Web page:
Governments worldwide are adopting a range of ad-hoc schemes, including paid furloughs, cash transfers and family support to cope with the current crisis. But what are the limitations to such supports and what can be done?
“Financing gaps in social protection Global estimates and strategies for developing countries in light of the COVID-19 crisis and beyond”:
This ILO working paper has just been released in October. This paper provides updated regional and global estimates of the costs and financing gaps for targets 1.3 and 3.8 of the SDGs relating to social protection and health care in 2020 and projections of incremental financial needs for reaching universal coverage in 2030. The estimates incorporate the effects of the COVID-19 pandemic on the financing gaps for both social protection and health care in 2020 and, to a lesser extent, its projected effects in 2021.
“Social protection for migrant workers: A necessary response to the Covid-19 crisis”:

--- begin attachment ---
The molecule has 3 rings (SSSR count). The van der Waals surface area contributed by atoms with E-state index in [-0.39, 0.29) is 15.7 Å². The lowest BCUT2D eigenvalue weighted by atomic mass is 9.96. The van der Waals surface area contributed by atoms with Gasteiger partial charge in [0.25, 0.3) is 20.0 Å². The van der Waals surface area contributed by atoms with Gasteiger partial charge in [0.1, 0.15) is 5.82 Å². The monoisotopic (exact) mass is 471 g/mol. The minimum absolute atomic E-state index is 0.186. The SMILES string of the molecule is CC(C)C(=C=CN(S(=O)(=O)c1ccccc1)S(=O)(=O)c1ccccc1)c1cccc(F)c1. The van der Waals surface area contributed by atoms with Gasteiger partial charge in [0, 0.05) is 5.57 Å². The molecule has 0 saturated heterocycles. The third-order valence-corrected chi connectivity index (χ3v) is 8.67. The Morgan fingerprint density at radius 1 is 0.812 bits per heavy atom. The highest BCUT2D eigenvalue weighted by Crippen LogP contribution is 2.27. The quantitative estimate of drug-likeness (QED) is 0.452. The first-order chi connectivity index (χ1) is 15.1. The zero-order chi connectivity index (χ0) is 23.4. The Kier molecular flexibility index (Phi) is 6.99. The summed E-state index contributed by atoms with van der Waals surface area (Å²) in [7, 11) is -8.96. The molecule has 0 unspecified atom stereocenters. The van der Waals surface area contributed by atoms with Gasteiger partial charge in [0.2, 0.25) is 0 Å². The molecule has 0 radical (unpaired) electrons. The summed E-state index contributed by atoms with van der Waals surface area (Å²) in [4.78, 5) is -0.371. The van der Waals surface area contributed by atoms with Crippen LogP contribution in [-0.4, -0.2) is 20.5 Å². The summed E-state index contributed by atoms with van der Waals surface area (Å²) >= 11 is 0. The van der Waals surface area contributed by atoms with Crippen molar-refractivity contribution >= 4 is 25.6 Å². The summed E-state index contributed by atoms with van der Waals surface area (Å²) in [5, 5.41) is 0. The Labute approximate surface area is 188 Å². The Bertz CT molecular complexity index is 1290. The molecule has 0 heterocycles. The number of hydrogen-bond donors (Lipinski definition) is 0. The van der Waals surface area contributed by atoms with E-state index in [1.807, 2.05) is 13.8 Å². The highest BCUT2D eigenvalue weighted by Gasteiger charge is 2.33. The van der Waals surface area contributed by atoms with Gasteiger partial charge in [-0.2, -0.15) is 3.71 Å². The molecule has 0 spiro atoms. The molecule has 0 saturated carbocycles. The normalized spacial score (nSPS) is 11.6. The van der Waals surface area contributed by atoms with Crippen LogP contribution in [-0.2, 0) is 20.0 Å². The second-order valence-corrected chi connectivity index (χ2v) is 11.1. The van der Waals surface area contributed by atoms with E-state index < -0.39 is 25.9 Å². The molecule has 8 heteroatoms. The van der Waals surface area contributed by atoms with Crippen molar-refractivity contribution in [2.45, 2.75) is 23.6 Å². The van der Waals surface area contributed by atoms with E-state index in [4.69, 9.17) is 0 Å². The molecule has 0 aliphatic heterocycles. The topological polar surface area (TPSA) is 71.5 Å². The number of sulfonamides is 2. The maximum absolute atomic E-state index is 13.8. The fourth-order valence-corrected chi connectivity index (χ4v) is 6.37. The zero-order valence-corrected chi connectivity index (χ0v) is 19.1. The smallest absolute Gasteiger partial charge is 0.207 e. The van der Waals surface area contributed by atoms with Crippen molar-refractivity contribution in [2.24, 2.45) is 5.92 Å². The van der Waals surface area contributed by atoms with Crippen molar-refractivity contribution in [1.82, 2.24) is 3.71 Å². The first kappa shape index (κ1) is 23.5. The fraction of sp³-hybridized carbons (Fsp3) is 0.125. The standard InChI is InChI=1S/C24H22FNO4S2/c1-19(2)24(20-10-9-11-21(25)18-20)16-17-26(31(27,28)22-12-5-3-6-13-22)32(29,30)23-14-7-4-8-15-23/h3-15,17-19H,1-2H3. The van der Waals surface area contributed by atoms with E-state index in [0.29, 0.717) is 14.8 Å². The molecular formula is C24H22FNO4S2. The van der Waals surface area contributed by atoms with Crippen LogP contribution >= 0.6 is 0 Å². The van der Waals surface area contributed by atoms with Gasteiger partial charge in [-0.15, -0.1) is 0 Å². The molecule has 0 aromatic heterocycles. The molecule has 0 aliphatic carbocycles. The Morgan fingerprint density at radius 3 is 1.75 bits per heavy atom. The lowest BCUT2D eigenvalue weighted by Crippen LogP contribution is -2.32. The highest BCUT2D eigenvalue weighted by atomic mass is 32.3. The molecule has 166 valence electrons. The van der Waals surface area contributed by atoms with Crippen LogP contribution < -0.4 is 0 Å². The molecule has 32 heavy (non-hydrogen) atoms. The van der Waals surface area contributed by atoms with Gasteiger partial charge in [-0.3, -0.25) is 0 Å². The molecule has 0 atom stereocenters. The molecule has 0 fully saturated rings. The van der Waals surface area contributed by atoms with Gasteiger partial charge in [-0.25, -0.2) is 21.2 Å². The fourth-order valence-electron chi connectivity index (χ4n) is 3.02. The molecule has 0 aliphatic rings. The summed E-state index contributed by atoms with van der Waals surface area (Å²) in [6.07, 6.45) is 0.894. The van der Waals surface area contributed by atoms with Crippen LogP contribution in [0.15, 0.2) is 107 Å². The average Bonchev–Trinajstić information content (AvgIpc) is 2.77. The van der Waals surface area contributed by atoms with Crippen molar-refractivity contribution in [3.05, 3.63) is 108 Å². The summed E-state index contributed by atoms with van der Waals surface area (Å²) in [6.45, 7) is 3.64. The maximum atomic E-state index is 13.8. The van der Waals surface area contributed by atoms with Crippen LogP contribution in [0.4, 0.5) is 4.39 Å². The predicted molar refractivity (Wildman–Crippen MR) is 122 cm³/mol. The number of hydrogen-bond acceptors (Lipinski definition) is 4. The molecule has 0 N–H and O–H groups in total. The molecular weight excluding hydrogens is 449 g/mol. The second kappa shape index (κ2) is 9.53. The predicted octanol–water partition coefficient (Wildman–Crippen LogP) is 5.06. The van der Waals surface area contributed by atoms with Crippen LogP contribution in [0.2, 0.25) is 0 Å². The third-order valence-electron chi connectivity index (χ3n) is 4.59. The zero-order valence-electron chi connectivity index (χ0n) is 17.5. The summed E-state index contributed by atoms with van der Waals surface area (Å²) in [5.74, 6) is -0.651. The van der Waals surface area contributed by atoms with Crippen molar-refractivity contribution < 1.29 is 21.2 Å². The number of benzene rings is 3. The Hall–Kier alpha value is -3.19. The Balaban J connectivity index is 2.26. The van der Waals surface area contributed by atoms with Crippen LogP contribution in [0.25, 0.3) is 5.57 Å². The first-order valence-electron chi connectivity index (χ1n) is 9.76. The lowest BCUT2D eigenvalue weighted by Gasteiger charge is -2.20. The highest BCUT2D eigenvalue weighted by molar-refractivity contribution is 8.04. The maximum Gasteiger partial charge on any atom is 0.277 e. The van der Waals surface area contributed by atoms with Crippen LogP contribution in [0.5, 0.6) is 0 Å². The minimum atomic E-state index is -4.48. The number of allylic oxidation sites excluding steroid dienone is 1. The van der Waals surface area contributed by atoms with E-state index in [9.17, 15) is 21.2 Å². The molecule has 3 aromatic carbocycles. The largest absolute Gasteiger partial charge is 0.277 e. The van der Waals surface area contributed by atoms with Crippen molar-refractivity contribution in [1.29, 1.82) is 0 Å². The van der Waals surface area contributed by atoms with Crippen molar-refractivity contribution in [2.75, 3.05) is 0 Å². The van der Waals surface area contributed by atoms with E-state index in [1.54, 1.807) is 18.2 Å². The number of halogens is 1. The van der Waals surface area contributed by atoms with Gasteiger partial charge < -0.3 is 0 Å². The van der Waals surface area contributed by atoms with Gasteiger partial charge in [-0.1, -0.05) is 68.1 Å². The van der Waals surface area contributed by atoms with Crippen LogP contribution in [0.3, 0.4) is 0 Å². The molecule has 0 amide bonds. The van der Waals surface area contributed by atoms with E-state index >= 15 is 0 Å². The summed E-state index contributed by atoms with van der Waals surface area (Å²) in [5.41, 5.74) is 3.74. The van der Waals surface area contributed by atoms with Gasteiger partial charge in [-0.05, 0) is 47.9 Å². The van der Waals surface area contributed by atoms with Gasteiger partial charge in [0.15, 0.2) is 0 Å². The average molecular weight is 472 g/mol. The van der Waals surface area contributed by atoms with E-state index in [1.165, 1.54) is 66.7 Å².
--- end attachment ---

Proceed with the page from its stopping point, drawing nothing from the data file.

Migrant workers are often over-represented in some of the sectors hardest hit by the crisis (hospitality, domestic work), while at the same time they also face more health-related risks as they often carry out essential jobs such as in health care, agriculture and agro-food processing. Even if It is widely recognized that migrant workers are major contributors to social and economic development, they face specific challenges in accessing social protection, including health care and income security, making them more vulnerable to the health and socio-economic impacts caused by COVID-19.
Covid-19 and Social Protection:
Even before COVID-19, 69 per cent of the global population was either not covered, or only partially covered, by social security. With the current ad-hoc schemes nothing is done to change the underlying circumstances of all the millions of vulnerable workers and individuals worldwide, and no action is taken to put them in a better standing to face future crisis.